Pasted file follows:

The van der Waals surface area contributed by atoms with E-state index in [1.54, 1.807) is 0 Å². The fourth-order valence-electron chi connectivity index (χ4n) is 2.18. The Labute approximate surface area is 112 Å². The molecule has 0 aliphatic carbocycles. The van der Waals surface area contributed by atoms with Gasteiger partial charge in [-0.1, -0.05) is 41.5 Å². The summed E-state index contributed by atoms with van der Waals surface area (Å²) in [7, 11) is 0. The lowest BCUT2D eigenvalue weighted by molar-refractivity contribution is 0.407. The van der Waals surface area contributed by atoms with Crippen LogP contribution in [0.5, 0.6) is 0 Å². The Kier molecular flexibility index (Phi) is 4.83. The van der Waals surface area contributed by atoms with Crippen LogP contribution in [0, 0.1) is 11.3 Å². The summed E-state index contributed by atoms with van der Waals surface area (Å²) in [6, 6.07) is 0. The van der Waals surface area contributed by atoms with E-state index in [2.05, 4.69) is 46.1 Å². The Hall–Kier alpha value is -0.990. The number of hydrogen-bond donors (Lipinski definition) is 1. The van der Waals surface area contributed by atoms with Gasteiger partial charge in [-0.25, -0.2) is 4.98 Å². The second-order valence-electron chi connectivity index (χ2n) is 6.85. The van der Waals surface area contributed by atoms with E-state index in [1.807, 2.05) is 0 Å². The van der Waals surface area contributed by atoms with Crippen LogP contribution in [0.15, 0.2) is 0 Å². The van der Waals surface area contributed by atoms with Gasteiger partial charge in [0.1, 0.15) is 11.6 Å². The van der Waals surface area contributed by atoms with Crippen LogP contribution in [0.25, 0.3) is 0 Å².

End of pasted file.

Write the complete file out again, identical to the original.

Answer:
The van der Waals surface area contributed by atoms with E-state index in [1.54, 1.807) is 0 Å². The fourth-order valence-electron chi connectivity index (χ4n) is 2.18. The Labute approximate surface area is 112 Å². The molecule has 0 aliphatic carbocycles. The van der Waals surface area contributed by atoms with Gasteiger partial charge in [-0.1, -0.05) is 41.5 Å². The summed E-state index contributed by atoms with van der Waals surface area (Å²) in [7, 11) is 0. The lowest BCUT2D eigenvalue weighted by molar-refractivity contribution is 0.407. The van der Waals surface area contributed by atoms with Crippen LogP contribution in [0.5, 0.6) is 0 Å². The Kier molecular flexibility index (Phi) is 4.83. The van der Waals surface area contributed by atoms with Crippen LogP contribution in [0, 0.1) is 11.3 Å². The summed E-state index contributed by atoms with van der Waals surface area (Å²) in [6, 6.07) is 0. The van der Waals surface area contributed by atoms with E-state index in [2.05, 4.69) is 46.1 Å². The Hall–Kier alpha value is -0.990. The number of hydrogen-bond donors (Lipinski definition) is 1. The van der Waals surface area contributed by atoms with Gasteiger partial charge in [-0.25, -0.2) is 4.98 Å². The second-order valence-electron chi connectivity index (χ2n) is 6.85. The van der Waals surface area contributed by atoms with E-state index in [1.807, 2.05) is 0 Å². The van der Waals surface area contributed by atoms with Crippen LogP contribution in [0.15, 0.2) is 0 Å². The van der Waals surface area contributed by atoms with Gasteiger partial charge in [0.1, 0.15) is 11.6 Å². The van der Waals surface area contributed by atoms with Crippen LogP contribution in [0.25, 0.3) is 0 Å².